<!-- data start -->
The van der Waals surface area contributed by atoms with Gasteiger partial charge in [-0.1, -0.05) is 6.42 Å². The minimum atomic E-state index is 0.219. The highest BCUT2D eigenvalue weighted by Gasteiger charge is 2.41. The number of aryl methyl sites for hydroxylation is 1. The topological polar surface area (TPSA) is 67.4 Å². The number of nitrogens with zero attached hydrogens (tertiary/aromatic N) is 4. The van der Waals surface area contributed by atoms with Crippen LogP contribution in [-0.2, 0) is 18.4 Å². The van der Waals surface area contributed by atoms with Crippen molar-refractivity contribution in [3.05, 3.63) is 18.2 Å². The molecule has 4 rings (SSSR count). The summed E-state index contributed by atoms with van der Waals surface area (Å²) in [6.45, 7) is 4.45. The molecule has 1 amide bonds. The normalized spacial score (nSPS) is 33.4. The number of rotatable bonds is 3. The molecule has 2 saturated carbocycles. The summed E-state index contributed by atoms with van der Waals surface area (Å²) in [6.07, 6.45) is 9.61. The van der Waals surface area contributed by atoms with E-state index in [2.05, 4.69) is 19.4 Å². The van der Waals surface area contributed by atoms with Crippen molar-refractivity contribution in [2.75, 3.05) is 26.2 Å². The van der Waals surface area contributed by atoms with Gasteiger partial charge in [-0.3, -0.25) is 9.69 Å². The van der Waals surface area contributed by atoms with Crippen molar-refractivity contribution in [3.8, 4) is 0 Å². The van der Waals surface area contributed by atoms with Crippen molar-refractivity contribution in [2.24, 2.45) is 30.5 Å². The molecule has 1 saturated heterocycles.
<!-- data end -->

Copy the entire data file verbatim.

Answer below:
The van der Waals surface area contributed by atoms with Gasteiger partial charge in [-0.1, -0.05) is 6.42 Å². The minimum atomic E-state index is 0.219. The highest BCUT2D eigenvalue weighted by Gasteiger charge is 2.41. The number of aryl methyl sites for hydroxylation is 1. The topological polar surface area (TPSA) is 67.4 Å². The number of nitrogens with zero attached hydrogens (tertiary/aromatic N) is 4. The van der Waals surface area contributed by atoms with Crippen LogP contribution in [-0.2, 0) is 18.4 Å². The van der Waals surface area contributed by atoms with Crippen molar-refractivity contribution in [3.05, 3.63) is 18.2 Å². The molecule has 4 rings (SSSR count). The summed E-state index contributed by atoms with van der Waals surface area (Å²) in [6.45, 7) is 4.45. The molecule has 1 amide bonds. The normalized spacial score (nSPS) is 33.4. The number of rotatable bonds is 3. The molecule has 2 saturated carbocycles. The summed E-state index contributed by atoms with van der Waals surface area (Å²) in [6.07, 6.45) is 9.61. The van der Waals surface area contributed by atoms with E-state index in [2.05, 4.69) is 19.4 Å². The van der Waals surface area contributed by atoms with Crippen molar-refractivity contribution in [2.75, 3.05) is 26.2 Å². The van der Waals surface area contributed by atoms with Gasteiger partial charge in [-0.3, -0.25) is 9.69 Å². The van der Waals surface area contributed by atoms with Crippen molar-refractivity contribution in [3.8, 4) is 0 Å². The van der Waals surface area contributed by atoms with Crippen molar-refractivity contribution in [2.24, 2.45) is 30.5 Å². The molecule has 1 saturated heterocycles.